away from windows or obscure the view out of the windows.
Seat Mary in
the front of the classroom, near where the teacher spends most of the time
directions or presenting a lesson stand near Mary.
with a sensory seat cushion.
Give one or
two directions, wait for those to
be followed, then give one or two more.
with directions in writing in addition to verbal directions.
Mary's worksheets and tests by keeping graphics to a minimum, targeting one
skill at a time (I.e. all addition, all subtraction, all word problems, all
patterns, etc) and one format (I.e. vertical equations only, horizontal
equations only, multiple choice, etc).
explicit, and concrete with directions and/or requests.
If Mary needs to be able to apply the directions to other situations,
state the directions in generalized terms
abstract terms, sarcasm, figurative speech, idioms, slang, analogies or
metaphors make sure Mary understands it and if she does not explain it.
directions simple and clear.
presentations into short segments.
Keep the amount of repetitive work Mary
must do to a minimum. Once Mary has
grasped a concept/skill move on to the next one.
with alternative challenging activities during class activities that she finds
to not be challenging.
animals (I.e. speed of a cheetah) into lessons.
homework to 20 minutes a day.
homework for the week.
projects should be assigned as far ahead as possible with review points
throughout the process.
time for Mary to complete an assignment before moving on to the next assignment.
If it is not intended for an assignment to be completed in the time
allotted, inform Mary of this before she starts working on the assignment.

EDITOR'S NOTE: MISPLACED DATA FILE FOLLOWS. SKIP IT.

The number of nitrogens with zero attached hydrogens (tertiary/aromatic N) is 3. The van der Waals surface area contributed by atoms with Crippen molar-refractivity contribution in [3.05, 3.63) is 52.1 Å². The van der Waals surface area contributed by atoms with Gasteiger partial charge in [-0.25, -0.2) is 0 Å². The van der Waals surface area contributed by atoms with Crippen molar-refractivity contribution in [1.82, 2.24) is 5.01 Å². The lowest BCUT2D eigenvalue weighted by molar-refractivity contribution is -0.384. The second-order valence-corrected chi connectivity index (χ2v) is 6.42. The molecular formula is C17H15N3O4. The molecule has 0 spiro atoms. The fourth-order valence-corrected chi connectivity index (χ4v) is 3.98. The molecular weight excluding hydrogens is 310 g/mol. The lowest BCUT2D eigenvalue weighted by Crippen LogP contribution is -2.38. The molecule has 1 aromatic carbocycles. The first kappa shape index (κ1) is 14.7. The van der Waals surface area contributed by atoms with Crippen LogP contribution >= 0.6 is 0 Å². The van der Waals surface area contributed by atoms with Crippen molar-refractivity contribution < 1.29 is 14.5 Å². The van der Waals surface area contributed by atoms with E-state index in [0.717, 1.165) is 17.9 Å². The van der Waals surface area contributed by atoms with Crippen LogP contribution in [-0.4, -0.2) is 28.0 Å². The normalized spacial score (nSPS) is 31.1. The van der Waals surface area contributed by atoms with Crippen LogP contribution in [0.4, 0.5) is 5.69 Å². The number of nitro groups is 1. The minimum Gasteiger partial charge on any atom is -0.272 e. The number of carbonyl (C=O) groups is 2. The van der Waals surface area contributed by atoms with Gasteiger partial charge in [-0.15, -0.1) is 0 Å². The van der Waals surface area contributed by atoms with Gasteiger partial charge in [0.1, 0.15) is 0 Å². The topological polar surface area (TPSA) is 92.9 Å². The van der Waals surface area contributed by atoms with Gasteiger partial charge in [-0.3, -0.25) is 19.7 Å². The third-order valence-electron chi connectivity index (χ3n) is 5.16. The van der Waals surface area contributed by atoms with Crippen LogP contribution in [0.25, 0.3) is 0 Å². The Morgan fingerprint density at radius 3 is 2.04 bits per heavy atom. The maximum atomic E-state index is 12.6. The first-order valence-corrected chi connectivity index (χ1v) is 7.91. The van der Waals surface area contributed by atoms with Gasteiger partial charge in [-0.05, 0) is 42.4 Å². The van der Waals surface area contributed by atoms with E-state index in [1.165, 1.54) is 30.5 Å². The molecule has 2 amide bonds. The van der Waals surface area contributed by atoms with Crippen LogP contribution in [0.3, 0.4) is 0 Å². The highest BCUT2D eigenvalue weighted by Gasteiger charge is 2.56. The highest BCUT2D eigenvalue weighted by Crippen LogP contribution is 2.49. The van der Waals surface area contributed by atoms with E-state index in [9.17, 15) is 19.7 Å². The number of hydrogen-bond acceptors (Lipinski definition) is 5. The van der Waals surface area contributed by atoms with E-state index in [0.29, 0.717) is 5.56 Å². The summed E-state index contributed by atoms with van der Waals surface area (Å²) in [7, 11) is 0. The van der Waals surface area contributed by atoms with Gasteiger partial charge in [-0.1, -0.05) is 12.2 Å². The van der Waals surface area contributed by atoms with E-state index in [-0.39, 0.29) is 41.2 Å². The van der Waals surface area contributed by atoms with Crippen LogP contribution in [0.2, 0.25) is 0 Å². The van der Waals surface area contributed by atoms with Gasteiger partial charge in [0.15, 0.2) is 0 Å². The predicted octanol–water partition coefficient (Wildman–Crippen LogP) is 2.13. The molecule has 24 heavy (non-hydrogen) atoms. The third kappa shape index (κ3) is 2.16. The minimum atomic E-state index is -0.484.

with a daily schedule.
with alternatives to handwriting answers (I.e. using a computer, oral answers,
having an aide write the answers) when the objective of the assignment is not
teaching Mary the skills she will need to use assistive technology (i.e.
keyboarding, word processing, etc).
worksheets and tests provide extra space for her to write her answers in.
When Mary is
doing individual deskwork, allow her to use a music system with headphones to
help her focus.
Do not grade
take standardized tests in a small group setting.
teacher communication (I.e. e-mails) to communicate both positive and negative
events that happened at school and positive and negative events that happened at
home that may affect Mary's behaviors at school.
or more frequent parent teacher conferences.
Provide Mary with a way to indicate
that she needs help when she is not comfortable raising her hand to ask for
Allow Mary to chew gum in the
Using signals (I.e. sign language) to
inform Mary that she needs to be quiet, look at the teacher, etc.
Allow Mary to periodically get up from
her seat and move around.
Use social stories to provide Mary with
guidance on how to recognize cues and how to respond in different situations.
Develop and implement a behavior
Help Mary learn decision-making skills
by talking your way through situations where you have to make a decision.
Prepare Mary both verbally and in
writing for changes in routine starting several days before the change and
continuing until the change has taken place.
Provide Mary with a warning, preferably
verbal, before any transition.
Provide Mary with occupational therapy.
Have Mary participate in a lunchtime
social skills group.
Provide Mary with formal social skills
Reinforce, in the classroom, what is
being taught in social skills training and group.
Promote tolerance and understanding of
the other students towards Mary.
Make sure all adults that work with
Mary understand her disabilities and how they affect her behavior.
Have Mary help get the classroom ready
Have Mary help set up the classroom
before her track comes back from vacation.